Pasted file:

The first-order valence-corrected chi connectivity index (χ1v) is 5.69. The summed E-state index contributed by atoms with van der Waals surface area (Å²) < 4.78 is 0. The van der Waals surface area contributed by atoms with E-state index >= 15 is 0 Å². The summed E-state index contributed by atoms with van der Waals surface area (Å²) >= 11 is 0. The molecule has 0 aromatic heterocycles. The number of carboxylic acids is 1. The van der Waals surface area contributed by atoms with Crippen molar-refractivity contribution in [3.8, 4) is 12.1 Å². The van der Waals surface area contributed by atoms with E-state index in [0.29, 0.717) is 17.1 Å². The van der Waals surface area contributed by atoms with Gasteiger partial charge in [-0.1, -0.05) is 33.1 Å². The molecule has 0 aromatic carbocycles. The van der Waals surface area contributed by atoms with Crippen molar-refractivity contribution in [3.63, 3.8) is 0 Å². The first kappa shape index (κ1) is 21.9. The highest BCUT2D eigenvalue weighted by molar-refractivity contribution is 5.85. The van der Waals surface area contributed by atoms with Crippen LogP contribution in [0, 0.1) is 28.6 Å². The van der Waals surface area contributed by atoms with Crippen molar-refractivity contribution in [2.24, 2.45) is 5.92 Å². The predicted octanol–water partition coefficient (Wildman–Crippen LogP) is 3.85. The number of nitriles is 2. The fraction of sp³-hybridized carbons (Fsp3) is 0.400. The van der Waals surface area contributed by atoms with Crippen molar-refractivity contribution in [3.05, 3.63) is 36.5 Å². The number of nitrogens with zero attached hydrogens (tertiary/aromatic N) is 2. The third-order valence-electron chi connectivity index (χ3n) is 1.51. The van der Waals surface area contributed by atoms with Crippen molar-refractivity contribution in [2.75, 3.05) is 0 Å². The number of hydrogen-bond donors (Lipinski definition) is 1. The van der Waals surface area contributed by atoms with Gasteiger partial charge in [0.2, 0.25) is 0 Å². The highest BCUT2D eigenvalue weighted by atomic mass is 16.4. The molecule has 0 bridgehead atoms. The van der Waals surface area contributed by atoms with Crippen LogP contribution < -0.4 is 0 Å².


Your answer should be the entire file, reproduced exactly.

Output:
The first-order valence-corrected chi connectivity index (χ1v) is 5.69. The summed E-state index contributed by atoms with van der Waals surface area (Å²) < 4.78 is 0. The van der Waals surface area contributed by atoms with E-state index >= 15 is 0 Å². The summed E-state index contributed by atoms with van der Waals surface area (Å²) >= 11 is 0. The molecule has 0 aromatic heterocycles. The number of carboxylic acids is 1. The van der Waals surface area contributed by atoms with Crippen molar-refractivity contribution in [3.8, 4) is 12.1 Å². The van der Waals surface area contributed by atoms with E-state index in [0.29, 0.717) is 17.1 Å². The van der Waals surface area contributed by atoms with Gasteiger partial charge in [-0.1, -0.05) is 33.1 Å². The molecule has 0 aromatic carbocycles. The van der Waals surface area contributed by atoms with Crippen molar-refractivity contribution in [3.63, 3.8) is 0 Å². The first kappa shape index (κ1) is 21.9. The highest BCUT2D eigenvalue weighted by molar-refractivity contribution is 5.85. The van der Waals surface area contributed by atoms with Crippen LogP contribution in [0, 0.1) is 28.6 Å². The van der Waals surface area contributed by atoms with Crippen molar-refractivity contribution in [2.24, 2.45) is 5.92 Å². The predicted octanol–water partition coefficient (Wildman–Crippen LogP) is 3.85. The number of nitriles is 2. The fraction of sp³-hybridized carbons (Fsp3) is 0.400. The van der Waals surface area contributed by atoms with Crippen molar-refractivity contribution in [3.05, 3.63) is 36.5 Å². The number of nitrogens with zero attached hydrogens (tertiary/aromatic N) is 2. The third-order valence-electron chi connectivity index (χ3n) is 1.51. The van der Waals surface area contributed by atoms with Crippen molar-refractivity contribution in [2.75, 3.05) is 0 Å². The number of hydrogen-bond donors (Lipinski definition) is 1. The van der Waals surface area contributed by atoms with Gasteiger partial charge in [0.2, 0.25) is 0 Å². The highest BCUT2D eigenvalue weighted by atomic mass is 16.4. The molecule has 0 bridgehead atoms. The van der Waals surface area contributed by atoms with Crippen LogP contribution < -0.4 is 0 Å².